IP Australia is currently implementing changes to the way in which it handles divisional patent applications. The intention of the changes is to reduce delays in achieving resolution (acceptance or refusal) of divisional applications.
The changes are relevant to divisional applications:
a) filed in response to a non-unity of invention objections;
b) filed voluntarily for subject matter supported by the description; or
c) filed as a re-filing of a parent application and as a consequence of failing to overcome all objections raised by the examiner to the parent application under Section 45 within the prescribed period.
The following changes are being implemented.
- Directions to Request Examination will issue within about one month of the divisional application filing (assuming examination of the parent or other related application has been directed).
- Examination Requests on divisional applications will receive priority over other applications, so that reports will issue quickly after examination is requested.
- A hearing may be set down. If the divisional application is assessed as being a mere “re-filing” of a lapsed parent application, with the equivalent objections being applicable to both applications, then the Commissioner will issue a report giving notice that unless amendments overcoming the objections are filed within two months of the date of the report, the application will be set down for a hearing. The expectation is that the hearing would result in the application being accepted or refused, or in the Commissioner directing amendments to be made (section 107 of the Patents Act).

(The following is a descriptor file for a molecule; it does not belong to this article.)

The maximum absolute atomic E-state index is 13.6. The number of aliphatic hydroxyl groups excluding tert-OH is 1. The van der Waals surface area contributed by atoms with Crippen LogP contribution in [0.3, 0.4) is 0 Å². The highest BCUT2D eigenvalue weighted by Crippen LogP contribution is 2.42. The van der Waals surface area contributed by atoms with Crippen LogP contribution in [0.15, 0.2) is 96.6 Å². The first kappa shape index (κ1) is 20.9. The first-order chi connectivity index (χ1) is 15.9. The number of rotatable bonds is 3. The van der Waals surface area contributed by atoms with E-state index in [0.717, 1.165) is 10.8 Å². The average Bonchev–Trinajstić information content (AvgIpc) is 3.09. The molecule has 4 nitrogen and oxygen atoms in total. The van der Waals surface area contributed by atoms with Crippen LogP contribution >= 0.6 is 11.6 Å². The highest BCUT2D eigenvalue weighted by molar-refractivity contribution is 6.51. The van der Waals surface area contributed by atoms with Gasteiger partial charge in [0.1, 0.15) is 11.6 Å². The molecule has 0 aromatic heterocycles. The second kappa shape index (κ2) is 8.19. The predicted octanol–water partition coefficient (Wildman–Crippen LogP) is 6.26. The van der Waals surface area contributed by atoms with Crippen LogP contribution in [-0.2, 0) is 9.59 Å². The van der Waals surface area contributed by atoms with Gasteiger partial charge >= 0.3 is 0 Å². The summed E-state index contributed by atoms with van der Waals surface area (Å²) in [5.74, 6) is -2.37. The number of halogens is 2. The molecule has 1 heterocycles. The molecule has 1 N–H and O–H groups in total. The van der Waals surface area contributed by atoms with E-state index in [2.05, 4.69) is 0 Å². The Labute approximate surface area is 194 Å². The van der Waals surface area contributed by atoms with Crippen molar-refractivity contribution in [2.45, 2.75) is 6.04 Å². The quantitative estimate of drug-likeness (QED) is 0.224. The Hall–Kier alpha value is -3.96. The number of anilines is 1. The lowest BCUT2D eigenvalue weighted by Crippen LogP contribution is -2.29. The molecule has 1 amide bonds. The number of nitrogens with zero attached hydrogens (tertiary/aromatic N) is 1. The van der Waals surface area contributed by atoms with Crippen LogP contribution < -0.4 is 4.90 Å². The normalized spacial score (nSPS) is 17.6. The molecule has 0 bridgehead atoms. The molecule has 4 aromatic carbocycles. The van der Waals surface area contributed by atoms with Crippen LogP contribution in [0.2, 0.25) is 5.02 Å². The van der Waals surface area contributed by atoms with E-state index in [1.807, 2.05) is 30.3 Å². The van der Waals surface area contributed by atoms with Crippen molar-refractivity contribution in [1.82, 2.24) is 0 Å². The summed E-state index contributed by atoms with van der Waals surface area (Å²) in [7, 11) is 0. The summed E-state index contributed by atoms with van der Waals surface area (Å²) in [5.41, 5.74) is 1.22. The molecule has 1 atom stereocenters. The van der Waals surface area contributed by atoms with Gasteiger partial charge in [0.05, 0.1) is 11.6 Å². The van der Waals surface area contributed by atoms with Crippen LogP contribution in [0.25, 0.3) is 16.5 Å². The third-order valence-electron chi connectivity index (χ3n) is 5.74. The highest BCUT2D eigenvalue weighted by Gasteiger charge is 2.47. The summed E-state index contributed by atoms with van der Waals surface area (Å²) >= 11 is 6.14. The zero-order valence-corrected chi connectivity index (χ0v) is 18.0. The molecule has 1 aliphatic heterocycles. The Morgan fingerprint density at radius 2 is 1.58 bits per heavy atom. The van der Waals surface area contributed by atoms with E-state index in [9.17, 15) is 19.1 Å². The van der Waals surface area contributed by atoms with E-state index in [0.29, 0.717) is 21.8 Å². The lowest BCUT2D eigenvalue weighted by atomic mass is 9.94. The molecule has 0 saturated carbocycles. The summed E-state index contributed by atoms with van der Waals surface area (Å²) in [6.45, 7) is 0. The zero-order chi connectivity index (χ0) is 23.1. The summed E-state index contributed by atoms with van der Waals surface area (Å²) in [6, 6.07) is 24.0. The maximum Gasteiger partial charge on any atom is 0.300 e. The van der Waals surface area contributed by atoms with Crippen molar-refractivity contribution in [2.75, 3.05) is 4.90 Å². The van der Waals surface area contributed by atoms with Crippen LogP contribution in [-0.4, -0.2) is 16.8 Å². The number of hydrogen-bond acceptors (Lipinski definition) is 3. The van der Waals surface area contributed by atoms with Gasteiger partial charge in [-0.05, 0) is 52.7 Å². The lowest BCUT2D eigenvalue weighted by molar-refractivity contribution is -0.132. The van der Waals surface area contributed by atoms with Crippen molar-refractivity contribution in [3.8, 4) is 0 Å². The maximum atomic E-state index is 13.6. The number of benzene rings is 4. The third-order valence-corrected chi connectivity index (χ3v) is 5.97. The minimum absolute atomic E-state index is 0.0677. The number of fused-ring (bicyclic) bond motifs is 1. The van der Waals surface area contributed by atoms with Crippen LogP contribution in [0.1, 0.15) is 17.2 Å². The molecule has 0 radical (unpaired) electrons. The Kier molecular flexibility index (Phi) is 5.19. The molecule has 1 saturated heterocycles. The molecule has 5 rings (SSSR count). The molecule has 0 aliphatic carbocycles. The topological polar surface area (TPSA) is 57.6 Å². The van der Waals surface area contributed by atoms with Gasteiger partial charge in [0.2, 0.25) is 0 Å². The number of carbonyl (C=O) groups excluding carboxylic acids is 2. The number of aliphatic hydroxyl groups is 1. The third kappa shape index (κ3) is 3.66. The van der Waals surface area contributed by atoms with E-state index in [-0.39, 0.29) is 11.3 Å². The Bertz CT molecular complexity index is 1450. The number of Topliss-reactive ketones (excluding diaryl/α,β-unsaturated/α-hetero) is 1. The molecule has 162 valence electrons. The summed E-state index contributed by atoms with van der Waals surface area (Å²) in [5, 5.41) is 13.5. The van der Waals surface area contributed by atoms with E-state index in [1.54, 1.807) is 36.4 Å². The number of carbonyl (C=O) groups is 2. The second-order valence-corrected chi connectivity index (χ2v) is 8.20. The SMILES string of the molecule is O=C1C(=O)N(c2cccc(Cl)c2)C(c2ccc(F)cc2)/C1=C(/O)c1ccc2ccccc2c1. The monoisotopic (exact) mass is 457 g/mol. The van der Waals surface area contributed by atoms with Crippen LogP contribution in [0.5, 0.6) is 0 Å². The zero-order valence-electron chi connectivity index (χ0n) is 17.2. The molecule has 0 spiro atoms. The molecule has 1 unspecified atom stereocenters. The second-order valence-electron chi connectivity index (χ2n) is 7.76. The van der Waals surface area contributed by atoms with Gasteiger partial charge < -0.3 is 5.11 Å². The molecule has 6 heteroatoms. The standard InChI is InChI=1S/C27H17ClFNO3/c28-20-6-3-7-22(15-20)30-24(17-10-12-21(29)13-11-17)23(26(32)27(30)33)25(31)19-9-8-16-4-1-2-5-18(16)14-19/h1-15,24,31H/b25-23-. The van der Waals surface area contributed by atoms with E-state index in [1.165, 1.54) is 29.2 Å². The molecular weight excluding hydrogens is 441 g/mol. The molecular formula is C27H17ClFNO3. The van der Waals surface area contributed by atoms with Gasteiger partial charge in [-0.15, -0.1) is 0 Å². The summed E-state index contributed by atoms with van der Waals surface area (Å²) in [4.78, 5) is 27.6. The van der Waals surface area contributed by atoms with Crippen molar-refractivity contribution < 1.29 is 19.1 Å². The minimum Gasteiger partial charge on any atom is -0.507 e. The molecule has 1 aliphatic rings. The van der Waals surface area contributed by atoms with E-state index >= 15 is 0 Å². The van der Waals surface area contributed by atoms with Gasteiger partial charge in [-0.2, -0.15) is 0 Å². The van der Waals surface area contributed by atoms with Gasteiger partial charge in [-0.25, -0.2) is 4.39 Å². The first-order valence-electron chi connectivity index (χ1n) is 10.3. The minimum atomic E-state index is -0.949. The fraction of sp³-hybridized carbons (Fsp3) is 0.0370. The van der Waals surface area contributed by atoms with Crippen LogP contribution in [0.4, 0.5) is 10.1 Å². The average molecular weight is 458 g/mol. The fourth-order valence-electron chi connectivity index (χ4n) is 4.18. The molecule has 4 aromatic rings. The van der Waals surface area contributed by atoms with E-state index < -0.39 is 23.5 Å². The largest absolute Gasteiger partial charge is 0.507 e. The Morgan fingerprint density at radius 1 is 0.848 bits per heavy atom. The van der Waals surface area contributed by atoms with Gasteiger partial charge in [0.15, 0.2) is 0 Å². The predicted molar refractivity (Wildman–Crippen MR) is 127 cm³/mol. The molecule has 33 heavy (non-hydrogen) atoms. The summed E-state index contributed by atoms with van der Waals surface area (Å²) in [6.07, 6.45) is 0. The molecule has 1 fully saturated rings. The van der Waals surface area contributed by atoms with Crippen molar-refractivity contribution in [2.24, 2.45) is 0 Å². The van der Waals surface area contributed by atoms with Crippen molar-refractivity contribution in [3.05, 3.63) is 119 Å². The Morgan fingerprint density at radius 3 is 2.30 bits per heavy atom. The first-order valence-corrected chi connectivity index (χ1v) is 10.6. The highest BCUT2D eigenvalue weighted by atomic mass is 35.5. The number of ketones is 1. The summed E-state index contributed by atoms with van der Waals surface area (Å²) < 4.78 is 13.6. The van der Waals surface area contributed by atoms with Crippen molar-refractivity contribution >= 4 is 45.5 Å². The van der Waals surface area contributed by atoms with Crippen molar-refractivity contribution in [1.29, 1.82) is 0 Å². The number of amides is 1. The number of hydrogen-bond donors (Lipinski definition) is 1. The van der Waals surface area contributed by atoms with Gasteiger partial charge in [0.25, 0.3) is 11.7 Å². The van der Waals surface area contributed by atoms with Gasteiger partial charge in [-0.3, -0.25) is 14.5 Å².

This two month deadline does not disturb the twenty-one month acceptance period. However, actions taken in response to or in consequence of the two month deadline may result in the application being resolved more quickly. Official leniency in extending the two month period is uncertain.
These changes have not as yet been “officially” announced and implemented, but that is expected to occur shortly. The changes will have a number of practical implications for patent applicants. One possible benefit is that Divisional applications may be used advantageously to expedite examination. However, it will be more difficult to “buy time” for prosecution by re-filing an application as a Divisional application. Further, combining a number of inventions into one application with the intention to divide out at a later stage may not be an effective strategy if you intend to delay prosecution or costs. Finally, applicants will need to be aware of the potential for a hearing and additional costs should the objections that are raised during prosecution not be resolved.